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ComLinks’ last day is Saturday

December 13, 2012
By JESSICA COLLIER - Staff Writer (jcollier@adirondackdailyenterprise.com) , Adirondack Daily Enterprise

ComLinks will officially close its doors Saturday.

The board members of the embattled, Malone-based community action agency decided their only option was shutting the organization down after it determined there's no way to make it economically viable.

"We're finally at the very end here," said board President Joe Selenski. "It's been more than 20 years now, and at one time (ComLinks) certainly did wonderful work."

That's why he and several other new board members jumped in to try to help salvage the organization in recent years.

"It was just a little too far gone, the hole was just a little too deep, and we had to pull the plug in order to avoid hurting more people," Selenski said. "So it's time to pull the plug, but something else will rise up and take its place, I'm sure, in time."

ComLinks was founded in 1965 as part of President Lyndon Johnson's War on Poverty. It owned and operated low-income housing units throughout the North Country and had programs to help the hungry, families that need heat, victims of domestic violence and small businesses in need of start-up loans.

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Programs transferred

Selenski said all of ComLinks' services have been successfully transferred to other organizations now. ComLinks has been shedding services over the last few years, and the last few programs it was operating, its weatherization and gleaning programs, have now been transferred to the Joint Council for Economic Opportunity of Clinton and Franklin Counties Inc., a Plattsburgh-based group that has provided services to low-income people for nearly 50 years.

ComLinks' buildings will be closed to the public, but some work still has to be done to complete the closure process. Files need to be secured, final reports need to be filed, and the legal dissolution and closing needs to be done, Selenski said. All the organization's assets need to be liquidated, all its equipment needs to be sold off, and any remaining money expected from the state needs to be obtained.

Then ComLinks can pay off as much of its debt as possible. Selenski said he's not sure yet how much will be able to be paid off, but "We hope it's a good amount."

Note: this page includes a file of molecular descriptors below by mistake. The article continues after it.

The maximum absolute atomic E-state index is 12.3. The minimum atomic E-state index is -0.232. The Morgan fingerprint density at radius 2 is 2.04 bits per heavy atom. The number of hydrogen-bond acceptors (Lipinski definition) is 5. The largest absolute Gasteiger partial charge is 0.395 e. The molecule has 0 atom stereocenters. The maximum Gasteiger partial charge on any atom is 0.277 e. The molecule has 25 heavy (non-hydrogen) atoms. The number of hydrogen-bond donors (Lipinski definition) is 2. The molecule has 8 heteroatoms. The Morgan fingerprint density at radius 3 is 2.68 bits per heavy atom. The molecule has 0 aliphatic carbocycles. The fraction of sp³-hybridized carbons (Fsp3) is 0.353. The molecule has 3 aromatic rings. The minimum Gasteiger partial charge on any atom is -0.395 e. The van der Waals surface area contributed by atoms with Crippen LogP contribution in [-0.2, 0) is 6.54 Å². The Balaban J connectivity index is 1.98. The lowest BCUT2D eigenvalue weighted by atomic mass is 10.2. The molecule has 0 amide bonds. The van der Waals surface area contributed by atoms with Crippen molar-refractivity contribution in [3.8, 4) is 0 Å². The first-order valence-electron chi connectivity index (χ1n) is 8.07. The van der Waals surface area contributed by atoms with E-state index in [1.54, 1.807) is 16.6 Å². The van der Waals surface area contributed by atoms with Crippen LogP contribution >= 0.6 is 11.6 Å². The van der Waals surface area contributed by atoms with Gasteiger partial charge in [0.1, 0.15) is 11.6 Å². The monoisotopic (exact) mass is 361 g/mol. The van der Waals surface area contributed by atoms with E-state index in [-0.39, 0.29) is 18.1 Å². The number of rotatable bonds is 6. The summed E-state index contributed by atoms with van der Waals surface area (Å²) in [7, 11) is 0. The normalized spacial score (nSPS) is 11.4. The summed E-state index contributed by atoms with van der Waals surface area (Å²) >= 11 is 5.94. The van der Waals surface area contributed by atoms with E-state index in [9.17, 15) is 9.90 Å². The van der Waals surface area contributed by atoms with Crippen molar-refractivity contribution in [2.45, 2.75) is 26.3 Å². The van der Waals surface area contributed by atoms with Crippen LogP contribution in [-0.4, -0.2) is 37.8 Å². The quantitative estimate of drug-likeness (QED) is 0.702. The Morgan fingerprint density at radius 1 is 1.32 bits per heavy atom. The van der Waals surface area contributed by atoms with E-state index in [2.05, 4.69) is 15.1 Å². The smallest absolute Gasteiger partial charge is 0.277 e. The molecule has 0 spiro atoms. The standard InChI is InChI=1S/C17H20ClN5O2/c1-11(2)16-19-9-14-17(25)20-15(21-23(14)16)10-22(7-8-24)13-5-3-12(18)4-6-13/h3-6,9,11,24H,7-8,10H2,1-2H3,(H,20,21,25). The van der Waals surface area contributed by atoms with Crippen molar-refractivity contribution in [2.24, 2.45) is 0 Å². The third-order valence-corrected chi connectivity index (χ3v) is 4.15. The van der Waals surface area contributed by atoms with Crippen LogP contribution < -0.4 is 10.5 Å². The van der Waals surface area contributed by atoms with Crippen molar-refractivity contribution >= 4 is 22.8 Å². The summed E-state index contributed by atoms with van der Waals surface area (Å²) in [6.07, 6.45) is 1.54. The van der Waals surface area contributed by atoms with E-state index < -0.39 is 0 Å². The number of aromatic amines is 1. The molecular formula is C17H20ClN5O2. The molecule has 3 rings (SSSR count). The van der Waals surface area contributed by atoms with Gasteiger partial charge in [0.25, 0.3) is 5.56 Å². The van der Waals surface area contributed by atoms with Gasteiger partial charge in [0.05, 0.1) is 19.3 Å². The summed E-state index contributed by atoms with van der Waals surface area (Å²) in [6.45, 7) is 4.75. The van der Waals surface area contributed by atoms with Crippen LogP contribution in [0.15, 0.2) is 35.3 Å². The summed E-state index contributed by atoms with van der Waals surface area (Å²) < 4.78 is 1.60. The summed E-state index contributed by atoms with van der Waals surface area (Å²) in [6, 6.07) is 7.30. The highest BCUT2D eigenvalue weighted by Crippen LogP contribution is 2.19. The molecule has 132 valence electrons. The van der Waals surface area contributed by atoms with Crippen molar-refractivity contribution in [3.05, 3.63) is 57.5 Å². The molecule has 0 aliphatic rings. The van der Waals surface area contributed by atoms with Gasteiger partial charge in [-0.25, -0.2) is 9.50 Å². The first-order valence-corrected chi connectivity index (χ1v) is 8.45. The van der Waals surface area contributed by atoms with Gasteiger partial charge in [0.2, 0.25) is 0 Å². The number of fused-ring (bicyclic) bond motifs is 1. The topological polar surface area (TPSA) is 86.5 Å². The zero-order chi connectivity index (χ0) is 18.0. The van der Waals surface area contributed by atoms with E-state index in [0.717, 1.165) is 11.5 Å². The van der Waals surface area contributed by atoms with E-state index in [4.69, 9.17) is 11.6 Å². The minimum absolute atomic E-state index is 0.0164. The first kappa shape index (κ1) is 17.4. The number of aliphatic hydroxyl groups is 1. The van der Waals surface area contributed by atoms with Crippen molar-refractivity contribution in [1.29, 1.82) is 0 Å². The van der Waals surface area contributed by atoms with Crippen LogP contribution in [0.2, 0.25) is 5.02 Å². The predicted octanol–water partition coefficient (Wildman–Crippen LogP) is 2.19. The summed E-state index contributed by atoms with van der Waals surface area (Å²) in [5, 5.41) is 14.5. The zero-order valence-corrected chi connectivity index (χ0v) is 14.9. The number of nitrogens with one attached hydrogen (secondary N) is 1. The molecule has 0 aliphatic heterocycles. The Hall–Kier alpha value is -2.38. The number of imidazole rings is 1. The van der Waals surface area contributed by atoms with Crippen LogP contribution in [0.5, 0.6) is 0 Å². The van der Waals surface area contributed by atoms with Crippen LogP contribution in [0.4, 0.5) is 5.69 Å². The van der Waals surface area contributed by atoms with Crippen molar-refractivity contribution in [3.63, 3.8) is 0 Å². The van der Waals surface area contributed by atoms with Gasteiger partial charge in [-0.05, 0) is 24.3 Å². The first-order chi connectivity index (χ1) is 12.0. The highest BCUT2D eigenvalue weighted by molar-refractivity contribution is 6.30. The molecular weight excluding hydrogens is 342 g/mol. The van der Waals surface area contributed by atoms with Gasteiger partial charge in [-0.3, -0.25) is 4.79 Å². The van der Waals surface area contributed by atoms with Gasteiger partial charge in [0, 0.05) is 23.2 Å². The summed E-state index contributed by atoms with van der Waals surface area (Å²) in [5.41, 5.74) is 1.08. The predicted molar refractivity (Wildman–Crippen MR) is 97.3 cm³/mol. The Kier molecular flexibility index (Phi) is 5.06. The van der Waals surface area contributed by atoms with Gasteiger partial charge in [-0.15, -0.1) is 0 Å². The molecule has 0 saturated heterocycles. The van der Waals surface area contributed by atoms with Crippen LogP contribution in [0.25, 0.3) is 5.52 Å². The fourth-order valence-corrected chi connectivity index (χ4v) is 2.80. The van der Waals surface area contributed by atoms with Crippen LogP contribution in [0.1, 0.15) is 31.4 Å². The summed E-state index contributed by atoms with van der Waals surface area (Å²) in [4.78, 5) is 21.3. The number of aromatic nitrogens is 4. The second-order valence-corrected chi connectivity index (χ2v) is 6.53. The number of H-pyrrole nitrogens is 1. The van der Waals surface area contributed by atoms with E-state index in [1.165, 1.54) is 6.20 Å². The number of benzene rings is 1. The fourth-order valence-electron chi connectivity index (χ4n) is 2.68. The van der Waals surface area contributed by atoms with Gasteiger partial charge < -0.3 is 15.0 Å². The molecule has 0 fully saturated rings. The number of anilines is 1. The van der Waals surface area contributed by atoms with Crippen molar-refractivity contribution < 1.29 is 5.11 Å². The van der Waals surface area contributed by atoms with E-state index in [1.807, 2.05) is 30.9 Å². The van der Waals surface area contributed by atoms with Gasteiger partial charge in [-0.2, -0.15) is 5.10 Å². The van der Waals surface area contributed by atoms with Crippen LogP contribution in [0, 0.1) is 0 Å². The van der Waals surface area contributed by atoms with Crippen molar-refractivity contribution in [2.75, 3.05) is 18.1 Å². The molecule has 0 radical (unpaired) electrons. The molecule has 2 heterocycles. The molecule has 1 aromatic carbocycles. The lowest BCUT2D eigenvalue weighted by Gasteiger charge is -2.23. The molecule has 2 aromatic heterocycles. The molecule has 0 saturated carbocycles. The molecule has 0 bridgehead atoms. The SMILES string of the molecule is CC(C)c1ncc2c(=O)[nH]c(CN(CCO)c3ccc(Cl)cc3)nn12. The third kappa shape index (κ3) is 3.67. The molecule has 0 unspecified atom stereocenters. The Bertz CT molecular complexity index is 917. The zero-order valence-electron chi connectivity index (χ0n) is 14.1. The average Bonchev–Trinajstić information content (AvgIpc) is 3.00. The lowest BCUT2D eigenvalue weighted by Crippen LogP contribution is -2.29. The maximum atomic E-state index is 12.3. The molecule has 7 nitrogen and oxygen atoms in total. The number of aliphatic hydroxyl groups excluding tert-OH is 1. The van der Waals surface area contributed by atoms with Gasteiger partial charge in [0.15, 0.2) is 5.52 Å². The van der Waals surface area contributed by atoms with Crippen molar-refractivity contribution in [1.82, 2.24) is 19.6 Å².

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ComLinks' decline

It has been in decline in the last five years. In late 2007, the vast majority of its employees rose up in protest at what they called a hostile workplace culture led by then-CEO Nancy Reich. Two supervisors involved in that movement were fired for insubordination, and other workers voted to unionize shortly thereafter.

In April 2008, it came out that Reich had used ComLinks' public funds to make political donations, which 501(c)3 nonprofit corporations aren't allowed to do.

In 2009 the board suspended, investigated and then fired Reich, prompted by employee resignations and complaints.

In July 2010, the state comptroller's office produced a scathing report accusing Reich of spending almost $100,000 in grant money slated to help the needy on things like massages, wine and lavish meals for herself. In December 2011, Reich agreed to pay $1,500 in restitution when she pleaded guilty to one felony count of grand larceny. She had moved to Montana by then.

The audit also named Brian Cassini, then head of the weatherization program, and Chief Financial Officer Brenda Mallette-Glennon in wrongdoing, but ComLinks kept them on, promoting Cassini to executive director. Mallette-Glennon resigned in June 2011, saying ComLinks couldn't afford her anymore, and the organization laid off Cassini this March.

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The future

Selenski said he believes the people who run the national network of community action agencies may try to start up a new community action agency in the area once ComLinks is completely dissolved. He said he and the rest of the current board would not be involved in that effort, though, other than possibly to give advice to the new organization.

"At this point, I could be an expert on telling them what not to do," Selenski said.

He said he sits on several other boards, and after seeing all that ComLinks has gone through in recent years, that knowledge has helped him avoid pitfalls in his work on those other boards.

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Contact Jessica Collier at 518-891-2600 ext. 26 or jcollier@adirondackdailyenterprise.com.

 
 

 

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